As I learned at the Imperial War Museum in London and throughout Normandy, the civilians of the Allied countries sacrificed a great deal. They rationed their food and household products while churning out a war machine that could not be stopped, all the while living in a state of fear, or in many cases in Europe, direct peril from the bombs of the German Luftwaffe or arms of the Nazi army. The men and women that gave to the war effort on the home front cannot be overlooked, and their sacrifice must be remembered. However, there is no greater sacrifice that must be honored than the ultimate price paid by those who perished so that others could remain free. They came from all across America, England, Canada, France, and other Allied nations, from all walks of life, from many ethnic backgrounds, to give their service for something more important and worthy – the freedom of the people of Europe. The sacrifice of these men and women was ever present in each location on my journey, but nowhere more than at the American Cemetery. The walk along the white Latin crosses and Stars of David on the coast of Normandy, overlooking the English Channel that they crossed, is an encounter that chills me still. Over 9,000 Americans rest on this pacific cliff in Colleville-sur-Mer, spending eternity far away from their own homes in a land they fought to make free. It is a place I will remember with awe and reverence, and the most important single experience of my trip.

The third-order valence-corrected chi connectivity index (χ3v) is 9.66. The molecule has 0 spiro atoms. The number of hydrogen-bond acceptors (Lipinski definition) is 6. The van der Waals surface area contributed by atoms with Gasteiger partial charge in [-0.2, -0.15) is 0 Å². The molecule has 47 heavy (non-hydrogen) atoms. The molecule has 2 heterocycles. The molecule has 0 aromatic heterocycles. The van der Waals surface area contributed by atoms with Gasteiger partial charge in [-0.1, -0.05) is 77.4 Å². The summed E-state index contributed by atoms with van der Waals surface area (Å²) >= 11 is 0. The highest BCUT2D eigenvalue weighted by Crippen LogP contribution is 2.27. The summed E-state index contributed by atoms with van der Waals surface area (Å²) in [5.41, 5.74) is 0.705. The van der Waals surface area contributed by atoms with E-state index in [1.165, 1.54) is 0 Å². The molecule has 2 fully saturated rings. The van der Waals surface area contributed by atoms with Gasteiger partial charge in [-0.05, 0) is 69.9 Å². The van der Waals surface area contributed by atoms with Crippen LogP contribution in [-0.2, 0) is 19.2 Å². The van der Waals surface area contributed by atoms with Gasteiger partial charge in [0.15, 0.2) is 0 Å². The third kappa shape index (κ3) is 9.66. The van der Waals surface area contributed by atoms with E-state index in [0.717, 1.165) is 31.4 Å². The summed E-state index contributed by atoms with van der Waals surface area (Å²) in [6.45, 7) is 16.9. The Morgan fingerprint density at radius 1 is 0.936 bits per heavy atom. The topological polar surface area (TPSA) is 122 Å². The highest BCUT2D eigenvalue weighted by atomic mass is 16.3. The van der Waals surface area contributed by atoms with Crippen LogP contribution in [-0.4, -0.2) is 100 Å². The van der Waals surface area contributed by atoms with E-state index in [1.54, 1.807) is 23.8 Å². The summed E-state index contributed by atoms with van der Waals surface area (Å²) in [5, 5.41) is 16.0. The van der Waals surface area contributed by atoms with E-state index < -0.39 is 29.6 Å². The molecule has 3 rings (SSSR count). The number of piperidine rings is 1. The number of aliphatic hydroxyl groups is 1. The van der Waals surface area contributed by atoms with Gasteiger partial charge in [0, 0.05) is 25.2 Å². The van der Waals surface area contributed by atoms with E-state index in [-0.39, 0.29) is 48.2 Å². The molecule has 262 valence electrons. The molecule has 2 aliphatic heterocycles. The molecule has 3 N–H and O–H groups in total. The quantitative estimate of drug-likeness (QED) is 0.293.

I plan to use my trip to help my students gain a better understanding of the competence, courage, and sacrifice of the United States and Allied forces in the liberation of France and World War II, and I look forward to sharing my journey in detail with the USM community on an evening in April. On a personal note, I would like to give a heartfelt thank you to Charlie Wright for providing the opportunity of a lifetime, Pam Nosbusch and Francine Eppelsheimer for their support and encouragement, and my wife Cathy and children for supporting my journey.